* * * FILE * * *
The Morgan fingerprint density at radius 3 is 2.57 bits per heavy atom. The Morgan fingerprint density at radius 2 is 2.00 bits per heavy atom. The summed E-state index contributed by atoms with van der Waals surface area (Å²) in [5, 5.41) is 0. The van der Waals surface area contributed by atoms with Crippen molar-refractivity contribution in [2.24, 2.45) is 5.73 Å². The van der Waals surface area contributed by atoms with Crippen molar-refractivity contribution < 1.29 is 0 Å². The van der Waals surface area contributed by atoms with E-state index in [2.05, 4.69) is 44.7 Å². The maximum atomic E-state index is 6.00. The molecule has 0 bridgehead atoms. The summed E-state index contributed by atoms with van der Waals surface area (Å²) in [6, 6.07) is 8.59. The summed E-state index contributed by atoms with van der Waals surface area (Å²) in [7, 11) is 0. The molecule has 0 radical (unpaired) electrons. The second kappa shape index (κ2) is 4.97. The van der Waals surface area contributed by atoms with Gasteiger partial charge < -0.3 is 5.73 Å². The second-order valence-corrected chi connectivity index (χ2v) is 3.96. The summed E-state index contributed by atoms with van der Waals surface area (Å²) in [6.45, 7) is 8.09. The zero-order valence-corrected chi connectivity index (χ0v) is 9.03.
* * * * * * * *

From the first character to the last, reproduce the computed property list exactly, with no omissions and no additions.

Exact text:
The Morgan fingerprint density at radius 3 is 2.57 bits per heavy atom. The Morgan fingerprint density at radius 2 is 2.00 bits per heavy atom. The summed E-state index contributed by atoms with van der Waals surface area (Å²) in [5, 5.41) is 0. The van der Waals surface area contributed by atoms with Crippen molar-refractivity contribution in [2.24, 2.45) is 5.73 Å². The van der Waals surface area contributed by atoms with Crippen molar-refractivity contribution < 1.29 is 0 Å². The van der Waals surface area contributed by atoms with E-state index in [2.05, 4.69) is 44.7 Å². The maximum atomic E-state index is 6.00. The molecule has 0 bridgehead atoms. The summed E-state index contributed by atoms with van der Waals surface area (Å²) in [6, 6.07) is 8.59. The summed E-state index contributed by atoms with van der Waals surface area (Å²) in [7, 11) is 0. The molecule has 0 radical (unpaired) electrons. The second kappa shape index (κ2) is 4.97. The van der Waals surface area contributed by atoms with Gasteiger partial charge < -0.3 is 5.73 Å². The second-order valence-corrected chi connectivity index (χ2v) is 3.96. The summed E-state index contributed by atoms with van der Waals surface area (Å²) in [6.45, 7) is 8.09. The zero-order valence-corrected chi connectivity index (χ0v) is 9.03.